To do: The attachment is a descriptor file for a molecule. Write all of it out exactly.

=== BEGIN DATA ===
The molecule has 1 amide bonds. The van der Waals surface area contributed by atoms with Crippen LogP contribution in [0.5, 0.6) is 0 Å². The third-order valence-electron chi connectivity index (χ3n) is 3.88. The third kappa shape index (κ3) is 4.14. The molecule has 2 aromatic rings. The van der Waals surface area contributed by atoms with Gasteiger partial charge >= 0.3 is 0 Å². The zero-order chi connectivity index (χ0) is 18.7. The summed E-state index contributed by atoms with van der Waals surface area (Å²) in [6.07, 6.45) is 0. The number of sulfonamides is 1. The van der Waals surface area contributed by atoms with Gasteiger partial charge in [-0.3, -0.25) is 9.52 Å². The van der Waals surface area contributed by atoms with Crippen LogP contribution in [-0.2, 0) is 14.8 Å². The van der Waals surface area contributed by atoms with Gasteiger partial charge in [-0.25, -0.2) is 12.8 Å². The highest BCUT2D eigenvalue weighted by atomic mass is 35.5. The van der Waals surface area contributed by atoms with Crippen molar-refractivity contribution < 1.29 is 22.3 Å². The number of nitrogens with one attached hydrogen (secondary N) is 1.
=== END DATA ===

The molecule has 1 amide bonds. The van der Waals surface area contributed by atoms with Crippen LogP contribution in [0.5, 0.6) is 0 Å². The third-order valence-electron chi connectivity index (χ3n) is 3.88. The third kappa shape index (κ3) is 4.14. The molecule has 2 aromatic rings. The van der Waals surface area contributed by atoms with Gasteiger partial charge >= 0.3 is 0 Å². The zero-order chi connectivity index (χ0) is 18.7. The summed E-state index contributed by atoms with van der Waals surface area (Å²) in [6.07, 6.45) is 0. The number of sulfonamides is 1. The van der Waals surface area contributed by atoms with Gasteiger partial charge in [-0.3, -0.25) is 9.52 Å². The van der Waals surface area contributed by atoms with Crippen LogP contribution in [-0.2, 0) is 14.8 Å². The van der Waals surface area contributed by atoms with Gasteiger partial charge in [-0.25, -0.2) is 12.8 Å². The highest BCUT2D eigenvalue weighted by atomic mass is 35.5. The van der Waals surface area contributed by atoms with Crippen molar-refractivity contribution < 1.29 is 22.3 Å². The number of nitrogens with one attached hydrogen (secondary N) is 1.